Under standard conditions germanium is a brittle, silvery-white, semi-metallic element. This form constitutes an allotrope technically known as α-germanium, which has a metallic luster and a diamond cubic crystal structure, the same as diamond. At pressures above 120 kbar, a different allotrope known as β-germanium forms, which has the same structure as β-tin. Along with silicon, gallium, bismuth, antimony, and water, it is one of the few substances that expands as it solidifies (i.e. freezes) from its molten state.
Germanium is a semiconductor. Zone refining techniques have led to the production of crystalline germanium for semiconductors that has an impurity of only one part in 1010, making it one of the purest materials ever obtained. The first metallic material discovered (in 2005) to become a superconductor in the presence of an extremely strong electromagnetic field was an alloy of germanium with uranium and rhodium.
Pure germanium is known to spontaneously extrude very long screw dislocations, referred to as germanium whiskers. The growth of these whiskers is one of the primary reasons for the failure of older diodes and transistors made from germanium; depending on what they eventually touch, they may lead to an electrical short.
Elemental germanium oxidizes slowly to GeO2 at 250 °C. Germanium is insoluble in dilute acids and alkalis but dissolves slowly in concentrated sulfuric acid and reacts violently with molten alkalis to produce germanates ([GeO3]2−). Germanium occurs mostly in the oxidation state +4 although many compounds are known with the oxidation state of +2. Other oxidation states are rare, such as +3 found in compounds such as Ge2Cl6, and +3 and +1 observed on the surface of oxides, or negative oxidation states in germanes, such as -4 in GeH4. Germanium cluster anions (Zintl ions) such as Ge42−, Ge94−, Ge92−, [(Ge9)2]6− have been prepared by the extraction from alloys containing alkali metals and germanium in liquid ammonia in the presence of ethylenediamine or a cryptand. The oxidation states of the element in these ions are not integers—similar to the ozonides O3−.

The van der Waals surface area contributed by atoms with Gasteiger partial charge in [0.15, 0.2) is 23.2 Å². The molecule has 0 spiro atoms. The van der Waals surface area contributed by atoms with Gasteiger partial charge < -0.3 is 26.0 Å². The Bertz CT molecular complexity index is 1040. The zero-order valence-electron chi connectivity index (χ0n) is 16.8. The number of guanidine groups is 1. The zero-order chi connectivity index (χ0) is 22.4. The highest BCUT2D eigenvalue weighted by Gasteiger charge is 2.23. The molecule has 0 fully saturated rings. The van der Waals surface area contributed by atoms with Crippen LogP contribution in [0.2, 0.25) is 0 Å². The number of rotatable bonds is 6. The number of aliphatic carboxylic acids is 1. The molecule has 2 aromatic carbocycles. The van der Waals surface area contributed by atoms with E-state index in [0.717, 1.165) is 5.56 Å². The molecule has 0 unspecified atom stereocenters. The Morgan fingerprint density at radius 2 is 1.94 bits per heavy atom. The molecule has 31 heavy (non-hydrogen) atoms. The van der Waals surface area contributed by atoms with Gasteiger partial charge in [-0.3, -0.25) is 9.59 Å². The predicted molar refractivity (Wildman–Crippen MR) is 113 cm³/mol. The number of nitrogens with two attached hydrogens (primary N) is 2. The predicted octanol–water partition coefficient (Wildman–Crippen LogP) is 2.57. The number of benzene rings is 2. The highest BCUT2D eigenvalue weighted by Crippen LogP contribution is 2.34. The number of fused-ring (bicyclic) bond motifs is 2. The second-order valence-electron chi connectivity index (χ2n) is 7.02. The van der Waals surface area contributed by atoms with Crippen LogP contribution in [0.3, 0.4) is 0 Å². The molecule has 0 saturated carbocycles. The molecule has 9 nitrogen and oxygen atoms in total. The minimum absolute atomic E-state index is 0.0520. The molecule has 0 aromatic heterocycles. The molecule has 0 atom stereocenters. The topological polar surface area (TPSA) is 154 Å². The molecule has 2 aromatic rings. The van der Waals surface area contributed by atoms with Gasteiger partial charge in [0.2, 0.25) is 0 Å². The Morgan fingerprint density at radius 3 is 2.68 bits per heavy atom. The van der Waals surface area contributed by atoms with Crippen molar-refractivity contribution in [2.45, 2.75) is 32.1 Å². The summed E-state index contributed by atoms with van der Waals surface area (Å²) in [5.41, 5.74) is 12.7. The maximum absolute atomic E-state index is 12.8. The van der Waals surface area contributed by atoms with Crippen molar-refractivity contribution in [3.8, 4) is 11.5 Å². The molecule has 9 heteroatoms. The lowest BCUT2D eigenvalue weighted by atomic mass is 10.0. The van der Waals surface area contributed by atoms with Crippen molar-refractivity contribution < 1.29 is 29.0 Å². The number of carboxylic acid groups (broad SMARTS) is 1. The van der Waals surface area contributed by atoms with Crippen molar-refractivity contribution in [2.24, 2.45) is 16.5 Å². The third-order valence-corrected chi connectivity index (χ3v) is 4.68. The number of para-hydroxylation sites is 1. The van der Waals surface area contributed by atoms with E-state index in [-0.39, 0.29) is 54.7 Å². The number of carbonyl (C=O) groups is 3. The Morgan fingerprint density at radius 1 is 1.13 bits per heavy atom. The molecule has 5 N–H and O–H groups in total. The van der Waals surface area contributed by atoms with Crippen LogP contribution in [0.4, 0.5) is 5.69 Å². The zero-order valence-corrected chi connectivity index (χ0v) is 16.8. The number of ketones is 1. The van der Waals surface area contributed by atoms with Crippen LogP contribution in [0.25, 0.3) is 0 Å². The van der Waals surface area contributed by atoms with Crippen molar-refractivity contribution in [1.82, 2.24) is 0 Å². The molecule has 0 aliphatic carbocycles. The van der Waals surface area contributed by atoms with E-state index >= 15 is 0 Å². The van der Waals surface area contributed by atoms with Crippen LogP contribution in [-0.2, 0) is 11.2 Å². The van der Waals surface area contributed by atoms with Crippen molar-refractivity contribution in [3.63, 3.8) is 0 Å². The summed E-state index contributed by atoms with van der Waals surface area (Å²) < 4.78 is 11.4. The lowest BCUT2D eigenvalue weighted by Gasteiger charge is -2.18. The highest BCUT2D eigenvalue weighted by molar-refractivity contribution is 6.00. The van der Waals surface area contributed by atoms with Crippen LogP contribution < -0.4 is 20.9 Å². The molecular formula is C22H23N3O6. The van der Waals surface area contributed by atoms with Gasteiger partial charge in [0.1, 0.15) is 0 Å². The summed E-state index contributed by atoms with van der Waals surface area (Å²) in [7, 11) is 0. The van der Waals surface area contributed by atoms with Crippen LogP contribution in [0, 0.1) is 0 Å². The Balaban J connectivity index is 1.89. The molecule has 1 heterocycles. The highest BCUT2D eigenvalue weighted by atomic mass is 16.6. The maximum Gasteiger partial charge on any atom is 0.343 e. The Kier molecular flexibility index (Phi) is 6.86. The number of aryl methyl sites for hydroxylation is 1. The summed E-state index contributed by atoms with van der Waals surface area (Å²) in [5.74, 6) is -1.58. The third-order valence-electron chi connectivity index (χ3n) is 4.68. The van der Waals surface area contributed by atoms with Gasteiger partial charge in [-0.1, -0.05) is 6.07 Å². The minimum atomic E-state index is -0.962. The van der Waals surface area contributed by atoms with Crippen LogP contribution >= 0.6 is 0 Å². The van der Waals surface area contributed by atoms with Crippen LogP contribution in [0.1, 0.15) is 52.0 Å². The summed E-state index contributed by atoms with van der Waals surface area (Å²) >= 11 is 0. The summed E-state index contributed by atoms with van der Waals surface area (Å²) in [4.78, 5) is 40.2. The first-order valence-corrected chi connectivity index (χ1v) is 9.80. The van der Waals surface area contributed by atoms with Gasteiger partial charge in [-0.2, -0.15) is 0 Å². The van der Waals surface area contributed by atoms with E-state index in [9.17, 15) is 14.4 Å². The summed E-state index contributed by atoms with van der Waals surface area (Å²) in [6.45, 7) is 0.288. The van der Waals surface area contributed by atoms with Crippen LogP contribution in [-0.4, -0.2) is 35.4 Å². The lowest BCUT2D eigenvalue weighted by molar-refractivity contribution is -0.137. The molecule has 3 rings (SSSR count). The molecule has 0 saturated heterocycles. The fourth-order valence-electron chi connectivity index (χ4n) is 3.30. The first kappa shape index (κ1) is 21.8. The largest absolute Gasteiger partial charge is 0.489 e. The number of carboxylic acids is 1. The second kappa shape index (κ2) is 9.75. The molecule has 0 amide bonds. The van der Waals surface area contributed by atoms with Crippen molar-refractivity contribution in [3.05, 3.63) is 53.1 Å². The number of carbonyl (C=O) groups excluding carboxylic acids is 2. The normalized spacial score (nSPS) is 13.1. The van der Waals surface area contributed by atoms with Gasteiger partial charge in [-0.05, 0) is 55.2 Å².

Two oxides of germanium are known: germanium dioxide (GeO2, germania) and germanium monoxide, (GeO). The dioxide, GeO2 can be obtained by roasting germanium sulfide (GeS2), and is a white powder that is only slightly soluble in water but reacts with alkalis to form germanates. The monoxide, germanous oxide, can be obtained by the high temperature reaction of GeO2 with Ge metal. The dioxide (and the related oxides and germanates) exhibits the unusual property of having a high refractive index for visible light, but transparency to infrared light. Bismuth germanate, Bi4Ge3O12, (BGO) is used as a scintillator.
Binary compounds with other chalcogens are also known, such as the disulfide (GeS2), diselenide (GeSe2), and the monosulfide (GeS), selenide (GeSe), and telluride (GeTe). GeS2 forms as a white precipitate when hydrogen sulfide is passed through strongly acid solutions containing Ge(IV). The disulfide is appreciably soluble in water and in solutions of caustic alkalis or alkaline sulfides. Nevertheless, it is not soluble in acidic water, which allowed Winkler to discover the element. By heating the disulfide in a current of hydrogen, the monosulfide (GeS) is formed, which sublimes in thin plates of a dark color and metallic luster, and is soluble in solutions of the caustic alkalis. Upon melting with alkaline carbonates and sulfur, germanium compounds form salts known as thiogermanates.
Four tetrahalides are known. Under normal conditions GeI4 is a solid, GeF4 a gas and the others volatile liquids. For example, germanium tetrachloride, GeCl4, is obtained as a colorless fuming liquid boiling at 83.1 °C by heating the metal with chlorine. All the tetrahalides are readily hydrolyzed to hydrated germanium dioxide. GeCl4 is used in the production of organogermanium compounds. All four dihalides are known and in contrast to the tetrahalides are polymeric solids. Additionally Ge2Cl6 and some higher compounds of formula GenCl2n+2 are known. The unusual compound Ge6Cl16 has been prepared that contains the Ge5Cl12 unit with a neopentane structure.
Germane (GeH4) is a compound similar in structure to methane. Polygermanes—compounds that are similar to alkanes—with formula GenH2n+2 containing up to five germanium atoms are known. The germanes are less volatile and less reactive than their corresponding silicon analogues. GeH4 reacts with alkali metals in liquid ammonia to form white crystalline MGeH3 which contain the GeH3− anion. The germanium hydrohalides with one, two and three halogen atoms are colorless reactive liquids.
The first organogermanium compound was synthesized by Winkler in 1887; the reaction of germanium tetrachloride with diethylzinc yielded tetraethylgermane (Ge(C2H5)4). Organogermanes of the type R4Ge (where R is an alkyl) such as tetramethylgermane (Ge(CH3)4) and tetraethylgermane are accessed through the cheapest available germanium precursor germanium tetrachloride and alkyl nucleophiles. Organic germanium hydrides such as isobutylgermane ((CH3)2CHCH2GeH3) were found to be less hazardous and may be used as a liquid substitute for toxic germane gas in semiconductor applications. Many germanium reactive intermediates are known: germyl free radicals, germylenes (similar to carbenes), and germynes (similar to carbynes). The organogermanium compound 2-carboxyethylgermasesquioxane was first reported in the 1970s, and for a while was used as a dietary supplement and thought to possibly have anti-tumor qualities.